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"The Council of Elrond"

Discussion in 'Novels & Stories' started by Xanados, Mar 26, 2012.

  1. Ivan

    Ivan Minstrel

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    I liked that chapter because, aside from getting a view of all this cool stuff that's going on, there is this tension of- what are they going to do now? Up to this point it has mostly been hobbits mucking around and getting lost and buried and eaten by trees, and the dreary excursion to Rivendell punctured (har har) once or twice by the black riders. The chapters following were kind of a letdown to be honest, not just because its more walking through wasteland, but because they've more or less decided what to do, and it is mostly up to others to steer their path and the plot.
     
  2. Ravana

    Ravana Istar

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    Heh. Bombadil is a definite side-trip… essentially irrelevant to the rest of the story. (The hobbits could have picked up their "swords" just about anywhere, after all.) He was a character that Tolkien had created some time previously for totally different purposes, but who he desperately wanted to include in LotR. Which is another good writing hint: if something is that disconnected from the rest of your story, don't force it in.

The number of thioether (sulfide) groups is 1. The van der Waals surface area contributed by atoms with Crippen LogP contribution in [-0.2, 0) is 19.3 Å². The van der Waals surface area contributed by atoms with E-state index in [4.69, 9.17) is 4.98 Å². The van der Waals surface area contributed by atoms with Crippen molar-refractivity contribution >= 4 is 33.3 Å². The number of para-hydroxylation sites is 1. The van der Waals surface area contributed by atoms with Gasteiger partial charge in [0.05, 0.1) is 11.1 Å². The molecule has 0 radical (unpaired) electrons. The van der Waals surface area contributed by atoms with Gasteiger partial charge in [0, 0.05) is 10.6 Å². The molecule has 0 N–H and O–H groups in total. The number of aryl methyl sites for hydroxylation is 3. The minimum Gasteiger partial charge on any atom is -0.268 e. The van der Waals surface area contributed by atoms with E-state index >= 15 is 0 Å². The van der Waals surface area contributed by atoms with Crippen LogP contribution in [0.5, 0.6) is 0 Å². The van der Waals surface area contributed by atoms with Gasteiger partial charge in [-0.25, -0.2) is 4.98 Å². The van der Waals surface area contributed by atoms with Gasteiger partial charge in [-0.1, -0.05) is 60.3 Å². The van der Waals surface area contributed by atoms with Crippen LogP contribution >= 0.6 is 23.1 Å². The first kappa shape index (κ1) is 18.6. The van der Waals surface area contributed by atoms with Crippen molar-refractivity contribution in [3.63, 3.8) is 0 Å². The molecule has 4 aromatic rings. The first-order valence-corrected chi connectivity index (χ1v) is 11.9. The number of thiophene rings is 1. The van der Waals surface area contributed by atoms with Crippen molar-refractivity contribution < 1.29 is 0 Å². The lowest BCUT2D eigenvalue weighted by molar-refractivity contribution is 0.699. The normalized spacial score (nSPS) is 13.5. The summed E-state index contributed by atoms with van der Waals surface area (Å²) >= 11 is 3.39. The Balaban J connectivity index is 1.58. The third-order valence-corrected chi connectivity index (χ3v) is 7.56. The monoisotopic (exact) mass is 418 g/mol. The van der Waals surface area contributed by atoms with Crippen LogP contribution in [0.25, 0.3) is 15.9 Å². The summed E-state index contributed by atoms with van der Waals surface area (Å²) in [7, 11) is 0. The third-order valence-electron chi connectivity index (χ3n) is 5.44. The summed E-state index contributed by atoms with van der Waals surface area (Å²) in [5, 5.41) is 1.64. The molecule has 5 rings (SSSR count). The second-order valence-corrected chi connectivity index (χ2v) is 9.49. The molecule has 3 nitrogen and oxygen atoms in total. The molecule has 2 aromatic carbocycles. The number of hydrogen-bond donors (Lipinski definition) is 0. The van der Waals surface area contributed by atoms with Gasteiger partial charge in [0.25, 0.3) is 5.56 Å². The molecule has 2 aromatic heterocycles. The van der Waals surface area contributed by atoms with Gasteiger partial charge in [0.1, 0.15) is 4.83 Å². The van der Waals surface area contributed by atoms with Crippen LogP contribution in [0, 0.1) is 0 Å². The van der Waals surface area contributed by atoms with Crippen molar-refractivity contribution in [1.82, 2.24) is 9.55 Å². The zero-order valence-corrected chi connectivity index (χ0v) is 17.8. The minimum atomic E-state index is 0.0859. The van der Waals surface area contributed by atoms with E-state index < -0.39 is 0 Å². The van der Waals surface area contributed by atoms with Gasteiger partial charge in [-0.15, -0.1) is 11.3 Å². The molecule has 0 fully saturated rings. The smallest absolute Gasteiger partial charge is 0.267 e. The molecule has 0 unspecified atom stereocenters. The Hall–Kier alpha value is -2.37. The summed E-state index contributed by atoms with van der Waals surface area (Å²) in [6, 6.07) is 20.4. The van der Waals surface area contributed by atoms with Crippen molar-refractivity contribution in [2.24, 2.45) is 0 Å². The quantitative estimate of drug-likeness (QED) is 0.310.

The Council, on the other hand, is Tolkien's info-dump. While fair amounts of it can be picked up elsewhere from context, it's what ties the story into the vast panoply of the world and its history–including the amazing amounts that never made it into print during his lifetime, and probably never would have. (Had all of it been included in LotR, we probably would have ended up with a five-volume work instead. And the digressions would have become so frequent and extended that few other than the hardiest fans would have read it through.)

    It's also what keeps the line "What happens when four hobbits, two humans, a dwarf, and elf and a wizard walk into Moria?" from showing up as a joke… or, at any rate, gives linking reasons for those characters to be where they are, and to share common interests sufficient to go forward together–in spite of some of that world's history. Rather than accumulating companions one or two at a time, Tolkien is able to start us off with the complete set, then disperse them as the narrative moves along… contrary to the usual process, at least in my experience. At the same time, he neatly sidesteps questions about which characters were around to hear what when, since they all got the same background information at the same time.
     
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